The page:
Google also said that selling shareholders are reducing the shares they expect to sell to about 5.5 million shares, well below the 11.6 million shares they originally expected to sell.
Founders Sergey Brin and Larry Page and CEO Eric Schmidt all cut the number of shares they expected to sell by exactly half. Page now plans to sell 482,415 shares, Brin 481,113 shares and Schmidt 368,965. Those sales represent about 1 percent of Page's and Brin's Google holdings, and about 2.5 percent of Schmidt's stake in the company.
Shares being sold by officers and directors of the company as a group will now be 74 percent less than previously planned. Venture capitalist L. John Doerr, one of the board members who had planned to sell about 10 percent of his 21 million shares, will now be selling none of them.
But most of the outside companies that hold stakes in Google, including America Online, its largest outside shareholder, plan to go ahead with their previously planned sale of shares even at the lower price, according to the filing. AOL, like CNN/Money, is a unit of Time Warner Inc. (TWX: Research, Estimates)
The company itself is still selling 14.1 million shares, but the lower price means that the offering will now raise $1.2 billion to $1.3 billion for the company, rather than the $1.5 billion to $1.9 billion previously expected.
Some hoping for the best
One analyst following Google's stock offering said investors should not read anything into the latest delay.
"There's nothing that mandates the SEC had to comply with the request in the timetable expected by Google," said Scott Kessler, an equity analyst with Standard & Poor's.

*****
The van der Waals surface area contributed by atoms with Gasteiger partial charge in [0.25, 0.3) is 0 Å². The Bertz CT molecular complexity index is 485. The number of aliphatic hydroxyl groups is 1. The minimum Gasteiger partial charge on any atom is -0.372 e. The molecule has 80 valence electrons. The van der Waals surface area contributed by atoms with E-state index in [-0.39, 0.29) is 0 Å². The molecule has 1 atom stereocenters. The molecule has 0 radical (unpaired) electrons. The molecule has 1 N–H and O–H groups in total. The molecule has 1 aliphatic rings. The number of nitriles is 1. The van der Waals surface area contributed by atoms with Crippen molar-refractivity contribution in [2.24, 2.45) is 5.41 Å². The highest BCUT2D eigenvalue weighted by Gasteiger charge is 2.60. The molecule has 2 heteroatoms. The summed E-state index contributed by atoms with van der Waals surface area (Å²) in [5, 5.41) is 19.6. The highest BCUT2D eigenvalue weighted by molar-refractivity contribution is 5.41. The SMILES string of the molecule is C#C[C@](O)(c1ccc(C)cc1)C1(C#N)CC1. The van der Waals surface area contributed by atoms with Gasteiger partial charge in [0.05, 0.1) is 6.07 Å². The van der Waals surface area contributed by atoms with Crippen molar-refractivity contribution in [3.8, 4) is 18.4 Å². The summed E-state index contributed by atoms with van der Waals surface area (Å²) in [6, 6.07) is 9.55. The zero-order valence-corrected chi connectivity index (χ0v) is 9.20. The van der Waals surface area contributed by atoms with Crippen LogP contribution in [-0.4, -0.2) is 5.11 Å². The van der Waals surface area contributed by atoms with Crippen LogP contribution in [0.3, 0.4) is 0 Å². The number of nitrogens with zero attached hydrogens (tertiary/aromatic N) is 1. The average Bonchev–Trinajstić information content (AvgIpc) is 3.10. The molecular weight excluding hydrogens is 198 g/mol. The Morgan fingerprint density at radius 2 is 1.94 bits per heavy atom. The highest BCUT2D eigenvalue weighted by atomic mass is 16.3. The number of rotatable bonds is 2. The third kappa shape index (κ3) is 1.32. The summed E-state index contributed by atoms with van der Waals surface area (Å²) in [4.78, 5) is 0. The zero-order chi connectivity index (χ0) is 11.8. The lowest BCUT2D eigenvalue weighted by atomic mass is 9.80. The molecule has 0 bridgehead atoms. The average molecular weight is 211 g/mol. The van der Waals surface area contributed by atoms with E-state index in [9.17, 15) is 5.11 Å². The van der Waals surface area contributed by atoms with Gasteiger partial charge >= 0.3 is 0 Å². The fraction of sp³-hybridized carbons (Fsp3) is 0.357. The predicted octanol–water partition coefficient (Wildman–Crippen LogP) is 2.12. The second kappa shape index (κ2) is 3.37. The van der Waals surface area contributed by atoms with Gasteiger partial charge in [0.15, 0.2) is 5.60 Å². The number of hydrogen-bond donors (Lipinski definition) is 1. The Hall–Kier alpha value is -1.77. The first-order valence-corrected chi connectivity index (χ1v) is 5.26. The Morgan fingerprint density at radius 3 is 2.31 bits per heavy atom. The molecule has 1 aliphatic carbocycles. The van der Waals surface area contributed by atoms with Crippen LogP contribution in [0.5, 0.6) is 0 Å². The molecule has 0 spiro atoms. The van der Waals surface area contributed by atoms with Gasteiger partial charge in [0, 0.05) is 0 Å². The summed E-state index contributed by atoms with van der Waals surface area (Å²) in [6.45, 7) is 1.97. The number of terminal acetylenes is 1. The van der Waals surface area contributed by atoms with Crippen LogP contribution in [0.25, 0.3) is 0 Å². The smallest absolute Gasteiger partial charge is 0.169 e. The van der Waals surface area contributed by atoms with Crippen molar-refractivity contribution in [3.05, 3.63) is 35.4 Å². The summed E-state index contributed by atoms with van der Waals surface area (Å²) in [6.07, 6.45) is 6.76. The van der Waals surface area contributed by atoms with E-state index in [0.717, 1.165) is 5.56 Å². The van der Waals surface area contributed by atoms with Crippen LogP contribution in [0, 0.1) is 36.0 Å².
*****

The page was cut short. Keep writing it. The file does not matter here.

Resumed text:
Kessler added that the SEC may just simply be taking extra care in going through the details of approval since the offering was being so widely scrutinized.
"There is a lot of pressure on the SEC to ensure that this process is in full compliance with all governing rules and regulations. As high profile as this offering is, it puts a substantial onus on the SEC, so that's why it might be taking more time than expected," he said.
The setbacks are the latest in a series of strange twists and turns in the IPO process for the No. 1 Internet search engine, which filed to go public in April.
At the time, Wall Street raved about the company's leading position in the hot market for search-based advertising and marveled at its sales in the last few years. But in recent months, the enthusiasm waned.
At least one investor was taking the delay in stride.
"We have always had to be patient, and we will just have to wait one more day,'' Barry Randall, a technology fund manager at U.S. Bancorp Asset Management, which is bidding for Google shares, told Reuters Tuesday night.
But one fund manager said even the Google-specific problems could spell bad news for tech stocks overall.
"The last thing you want when markets are fragile is a high-profile IPO running into difficulty," Michael Browne, a fund manager at Sofaer Global Fund in London, told Reuters. "Sentiment-wise, it's not good."
There was a fair amount of confusion surrounding the controversial Dutch auction process the company chose to sell its shares. Google has also warned that it may have violated securities laws by failing to properly register shares and options it awarded to current and former employees.
In addition, Google, based in Mountain View, Calif., is going public when investors are worried about a possible slowdown in tech spending in the second half of the year. Internet stocks in particular have been hit hard due to concerns about their heady valuations.
Once the company begins trading, it will do under the ticker symbol GOOG on the Nasdaq.
Analysts quoted in this story are not bidding for shares of Google and their firms are not participating in the auction process, unless noted.From staff and wire reports